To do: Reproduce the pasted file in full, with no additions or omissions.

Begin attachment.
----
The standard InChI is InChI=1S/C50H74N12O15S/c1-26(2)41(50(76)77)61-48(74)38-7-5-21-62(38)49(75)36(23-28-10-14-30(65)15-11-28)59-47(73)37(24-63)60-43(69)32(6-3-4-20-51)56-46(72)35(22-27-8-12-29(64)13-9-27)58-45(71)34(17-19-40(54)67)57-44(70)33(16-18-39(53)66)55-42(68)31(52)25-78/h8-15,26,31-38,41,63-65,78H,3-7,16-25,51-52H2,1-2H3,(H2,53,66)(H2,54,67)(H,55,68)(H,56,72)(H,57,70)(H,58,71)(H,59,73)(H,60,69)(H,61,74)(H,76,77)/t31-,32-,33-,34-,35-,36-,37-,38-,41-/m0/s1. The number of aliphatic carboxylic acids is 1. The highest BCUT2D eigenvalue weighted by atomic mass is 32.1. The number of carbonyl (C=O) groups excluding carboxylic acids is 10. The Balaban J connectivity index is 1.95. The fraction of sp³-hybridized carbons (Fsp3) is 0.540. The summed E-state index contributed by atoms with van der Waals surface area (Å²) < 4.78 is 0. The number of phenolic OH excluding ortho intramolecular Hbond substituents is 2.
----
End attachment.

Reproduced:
The standard InChI is InChI=1S/C50H74N12O15S/c1-26(2)41(50(76)77)61-48(74)38-7-5-21-62(38)49(75)36(23-28-10-14-30(65)15-11-28)59-47(73)37(24-63)60-43(69)32(6-3-4-20-51)56-46(72)35(22-27-8-12-29(64)13-9-27)58-45(71)34(17-19-40(54)67)57-44(70)33(16-18-39(53)66)55-42(68)31(52)25-78/h8-15,26,31-38,41,63-65,78H,3-7,16-25,51-52H2,1-2H3,(H2,53,66)(H2,54,67)(H,55,68)(H,56,72)(H,57,70)(H,58,71)(H,59,73)(H,60,69)(H,61,74)(H,76,77)/t31-,32-,33-,34-,35-,36-,37-,38-,41-/m0/s1. The number of aliphatic carboxylic acids is 1. The highest BCUT2D eigenvalue weighted by atomic mass is 32.1. The number of carbonyl (C=O) groups excluding carboxylic acids is 10. The Balaban J connectivity index is 1.95. The fraction of sp³-hybridized carbons (Fsp3) is 0.540. The summed E-state index contributed by atoms with van der Waals surface area (Å²) < 4.78 is 0. The number of phenolic OH excluding ortho intramolecular Hbond substituents is 2.